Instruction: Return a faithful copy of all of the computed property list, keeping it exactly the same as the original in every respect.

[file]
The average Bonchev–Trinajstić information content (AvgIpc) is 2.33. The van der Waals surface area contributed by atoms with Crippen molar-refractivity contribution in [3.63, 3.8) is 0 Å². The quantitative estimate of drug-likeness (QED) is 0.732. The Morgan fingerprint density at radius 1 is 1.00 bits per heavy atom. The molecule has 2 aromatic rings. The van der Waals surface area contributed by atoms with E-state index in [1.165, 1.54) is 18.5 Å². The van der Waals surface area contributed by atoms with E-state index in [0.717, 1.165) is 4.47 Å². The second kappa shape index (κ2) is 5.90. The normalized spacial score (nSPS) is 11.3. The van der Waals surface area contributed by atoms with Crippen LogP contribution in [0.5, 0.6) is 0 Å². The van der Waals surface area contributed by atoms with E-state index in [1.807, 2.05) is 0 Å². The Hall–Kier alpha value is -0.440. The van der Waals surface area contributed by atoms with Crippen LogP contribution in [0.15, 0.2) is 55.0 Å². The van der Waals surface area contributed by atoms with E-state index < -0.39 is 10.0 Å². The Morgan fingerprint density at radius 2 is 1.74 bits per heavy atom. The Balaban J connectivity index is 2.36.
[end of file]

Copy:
The average Bonchev–Trinajstić information content (AvgIpc) is 2.33. The van der Waals surface area contributed by atoms with Crippen molar-refractivity contribution in [3.63, 3.8) is 0 Å². The quantitative estimate of drug-likeness (QED) is 0.732. The Morgan fingerprint density at radius 1 is 1.00 bits per heavy atom. The molecule has 2 aromatic rings. The van der Waals surface area contributed by atoms with E-state index in [1.165, 1.54) is 18.5 Å². The van der Waals surface area contributed by atoms with E-state index in [0.717, 1.165) is 4.47 Å². The second kappa shape index (κ2) is 5.90. The normalized spacial score (nSPS) is 11.3. The van der Waals surface area contributed by atoms with Crippen LogP contribution in [0.5, 0.6) is 0 Å². The van der Waals surface area contributed by atoms with E-state index in [1.807, 2.05) is 0 Å². The Hall–Kier alpha value is -0.440. The van der Waals surface area contributed by atoms with Crippen LogP contribution in [0.15, 0.2) is 55.0 Å². The van der Waals surface area contributed by atoms with E-state index < -0.39 is 10.0 Å². The Morgan fingerprint density at radius 2 is 1.74 bits per heavy atom. The Balaban J connectivity index is 2.36.